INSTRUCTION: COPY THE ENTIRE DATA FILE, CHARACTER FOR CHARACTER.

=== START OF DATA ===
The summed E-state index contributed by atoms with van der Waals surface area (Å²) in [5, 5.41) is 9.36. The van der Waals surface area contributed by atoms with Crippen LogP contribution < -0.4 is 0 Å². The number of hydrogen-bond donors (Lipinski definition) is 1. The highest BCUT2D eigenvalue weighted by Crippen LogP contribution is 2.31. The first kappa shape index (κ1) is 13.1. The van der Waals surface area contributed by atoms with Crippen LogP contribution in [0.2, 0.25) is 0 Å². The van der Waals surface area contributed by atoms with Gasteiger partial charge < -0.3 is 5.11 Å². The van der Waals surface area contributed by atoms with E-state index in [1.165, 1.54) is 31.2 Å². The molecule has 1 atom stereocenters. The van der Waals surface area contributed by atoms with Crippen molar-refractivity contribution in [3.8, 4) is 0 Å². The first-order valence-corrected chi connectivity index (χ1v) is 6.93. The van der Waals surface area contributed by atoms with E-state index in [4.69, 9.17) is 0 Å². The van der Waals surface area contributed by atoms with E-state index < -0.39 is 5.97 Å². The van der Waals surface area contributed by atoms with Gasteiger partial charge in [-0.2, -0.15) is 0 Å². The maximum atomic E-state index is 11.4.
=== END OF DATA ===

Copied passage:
The summed E-state index contributed by atoms with van der Waals surface area (Å²) in [5, 5.41) is 9.36. The van der Waals surface area contributed by atoms with Crippen LogP contribution < -0.4 is 0 Å². The number of hydrogen-bond donors (Lipinski definition) is 1. The highest BCUT2D eigenvalue weighted by Crippen LogP contribution is 2.31. The first kappa shape index (κ1) is 13.1. The van der Waals surface area contributed by atoms with Crippen LogP contribution in [0.2, 0.25) is 0 Å². The van der Waals surface area contributed by atoms with Gasteiger partial charge < -0.3 is 5.11 Å². The van der Waals surface area contributed by atoms with E-state index in [1.165, 1.54) is 31.2 Å². The molecule has 1 atom stereocenters. The van der Waals surface area contributed by atoms with Crippen molar-refractivity contribution in [3.8, 4) is 0 Å². The first-order valence-corrected chi connectivity index (χ1v) is 6.93. The van der Waals surface area contributed by atoms with E-state index in [4.69, 9.17) is 0 Å². The van der Waals surface area contributed by atoms with E-state index < -0.39 is 5.97 Å². The van der Waals surface area contributed by atoms with Gasteiger partial charge in [-0.2, -0.15) is 0 Å². The maximum atomic E-state index is 11.4.